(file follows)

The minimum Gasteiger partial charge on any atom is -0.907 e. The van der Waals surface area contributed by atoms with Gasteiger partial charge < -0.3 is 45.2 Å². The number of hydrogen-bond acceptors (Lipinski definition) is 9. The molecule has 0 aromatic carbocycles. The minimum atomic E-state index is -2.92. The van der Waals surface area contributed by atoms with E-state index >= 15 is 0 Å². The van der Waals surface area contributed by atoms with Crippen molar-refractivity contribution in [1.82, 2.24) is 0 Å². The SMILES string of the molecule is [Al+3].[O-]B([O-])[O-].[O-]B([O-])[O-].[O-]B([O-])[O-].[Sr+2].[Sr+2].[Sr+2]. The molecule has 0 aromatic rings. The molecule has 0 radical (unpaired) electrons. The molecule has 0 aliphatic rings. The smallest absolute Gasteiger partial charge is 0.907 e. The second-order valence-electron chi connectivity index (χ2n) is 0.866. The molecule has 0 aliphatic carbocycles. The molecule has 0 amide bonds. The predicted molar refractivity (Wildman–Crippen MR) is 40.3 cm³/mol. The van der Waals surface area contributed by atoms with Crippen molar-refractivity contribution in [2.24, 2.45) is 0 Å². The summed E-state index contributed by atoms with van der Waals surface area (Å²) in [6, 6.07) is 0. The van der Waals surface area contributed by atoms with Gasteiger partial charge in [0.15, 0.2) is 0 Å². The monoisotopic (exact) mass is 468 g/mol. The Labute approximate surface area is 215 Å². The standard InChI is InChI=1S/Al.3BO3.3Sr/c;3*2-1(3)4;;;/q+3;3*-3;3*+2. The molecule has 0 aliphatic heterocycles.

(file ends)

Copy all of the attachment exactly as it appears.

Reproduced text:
The minimum Gasteiger partial charge on any atom is -0.907 e. The van der Waals surface area contributed by atoms with Gasteiger partial charge < -0.3 is 45.2 Å². The number of hydrogen-bond acceptors (Lipinski definition) is 9. The molecule has 0 aromatic carbocycles. The minimum atomic E-state index is -2.92. The van der Waals surface area contributed by atoms with E-state index >= 15 is 0 Å². The van der Waals surface area contributed by atoms with Crippen molar-refractivity contribution in [1.82, 2.24) is 0 Å². The SMILES string of the molecule is [Al+3].[O-]B([O-])[O-].[O-]B([O-])[O-].[O-]B([O-])[O-].[Sr+2].[Sr+2].[Sr+2]. The molecule has 0 aromatic rings. The molecule has 0 radical (unpaired) electrons. The molecule has 0 aliphatic rings. The smallest absolute Gasteiger partial charge is 0.907 e. The second-order valence-electron chi connectivity index (χ2n) is 0.866. The molecule has 0 aliphatic carbocycles. The molecule has 0 amide bonds. The predicted molar refractivity (Wildman–Crippen MR) is 40.3 cm³/mol. The van der Waals surface area contributed by atoms with Crippen molar-refractivity contribution in [2.24, 2.45) is 0 Å². The summed E-state index contributed by atoms with van der Waals surface area (Å²) in [6, 6.07) is 0. The van der Waals surface area contributed by atoms with Gasteiger partial charge in [0.15, 0.2) is 0 Å². The monoisotopic (exact) mass is 468 g/mol. The Labute approximate surface area is 215 Å². The standard InChI is InChI=1S/Al.3BO3.3Sr/c;3*2-1(3)4;;;/q+3;3*-3;3*+2. The molecule has 0 aliphatic heterocycles.